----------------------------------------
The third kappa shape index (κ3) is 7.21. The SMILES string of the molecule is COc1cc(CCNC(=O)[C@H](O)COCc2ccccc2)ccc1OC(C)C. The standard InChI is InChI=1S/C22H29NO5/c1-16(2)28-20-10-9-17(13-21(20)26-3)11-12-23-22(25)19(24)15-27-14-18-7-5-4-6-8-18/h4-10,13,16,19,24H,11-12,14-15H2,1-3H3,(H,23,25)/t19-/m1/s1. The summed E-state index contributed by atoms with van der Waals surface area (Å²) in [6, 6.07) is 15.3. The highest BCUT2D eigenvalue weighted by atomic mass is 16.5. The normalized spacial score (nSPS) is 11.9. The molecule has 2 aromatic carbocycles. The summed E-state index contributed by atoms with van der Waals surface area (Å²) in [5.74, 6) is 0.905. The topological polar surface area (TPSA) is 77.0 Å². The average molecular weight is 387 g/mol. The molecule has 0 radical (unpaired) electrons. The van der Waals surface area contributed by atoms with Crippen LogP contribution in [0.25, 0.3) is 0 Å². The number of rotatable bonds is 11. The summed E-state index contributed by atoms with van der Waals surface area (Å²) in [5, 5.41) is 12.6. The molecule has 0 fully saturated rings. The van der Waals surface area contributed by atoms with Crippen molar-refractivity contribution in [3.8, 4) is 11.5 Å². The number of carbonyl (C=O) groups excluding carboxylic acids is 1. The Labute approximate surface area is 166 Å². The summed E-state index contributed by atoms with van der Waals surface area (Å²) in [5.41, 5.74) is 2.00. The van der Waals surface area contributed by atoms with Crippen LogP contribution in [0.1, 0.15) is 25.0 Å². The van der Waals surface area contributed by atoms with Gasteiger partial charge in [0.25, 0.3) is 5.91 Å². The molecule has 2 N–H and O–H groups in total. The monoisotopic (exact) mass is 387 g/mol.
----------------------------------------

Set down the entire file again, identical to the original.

The third kappa shape index (κ3) is 7.21. The SMILES string of the molecule is COc1cc(CCNC(=O)[C@H](O)COCc2ccccc2)ccc1OC(C)C. The standard InChI is InChI=1S/C22H29NO5/c1-16(2)28-20-10-9-17(13-21(20)26-3)11-12-23-22(25)19(24)15-27-14-18-7-5-4-6-8-18/h4-10,13,16,19,24H,11-12,14-15H2,1-3H3,(H,23,25)/t19-/m1/s1. The summed E-state index contributed by atoms with van der Waals surface area (Å²) in [6, 6.07) is 15.3. The highest BCUT2D eigenvalue weighted by atomic mass is 16.5. The normalized spacial score (nSPS) is 11.9. The molecule has 2 aromatic carbocycles. The summed E-state index contributed by atoms with van der Waals surface area (Å²) in [5.74, 6) is 0.905. The topological polar surface area (TPSA) is 77.0 Å². The average molecular weight is 387 g/mol. The molecule has 0 radical (unpaired) electrons. The van der Waals surface area contributed by atoms with Crippen LogP contribution in [0.25, 0.3) is 0 Å². The number of rotatable bonds is 11. The summed E-state index contributed by atoms with van der Waals surface area (Å²) in [5, 5.41) is 12.6. The molecule has 0 fully saturated rings. The van der Waals surface area contributed by atoms with Crippen molar-refractivity contribution in [3.8, 4) is 11.5 Å². The number of carbonyl (C=O) groups excluding carboxylic acids is 1. The Labute approximate surface area is 166 Å². The summed E-state index contributed by atoms with van der Waals surface area (Å²) in [5.41, 5.74) is 2.00. The van der Waals surface area contributed by atoms with Crippen LogP contribution in [0.1, 0.15) is 25.0 Å². The van der Waals surface area contributed by atoms with Gasteiger partial charge in [0.25, 0.3) is 5.91 Å². The molecule has 2 N–H and O–H groups in total. The monoisotopic (exact) mass is 387 g/mol.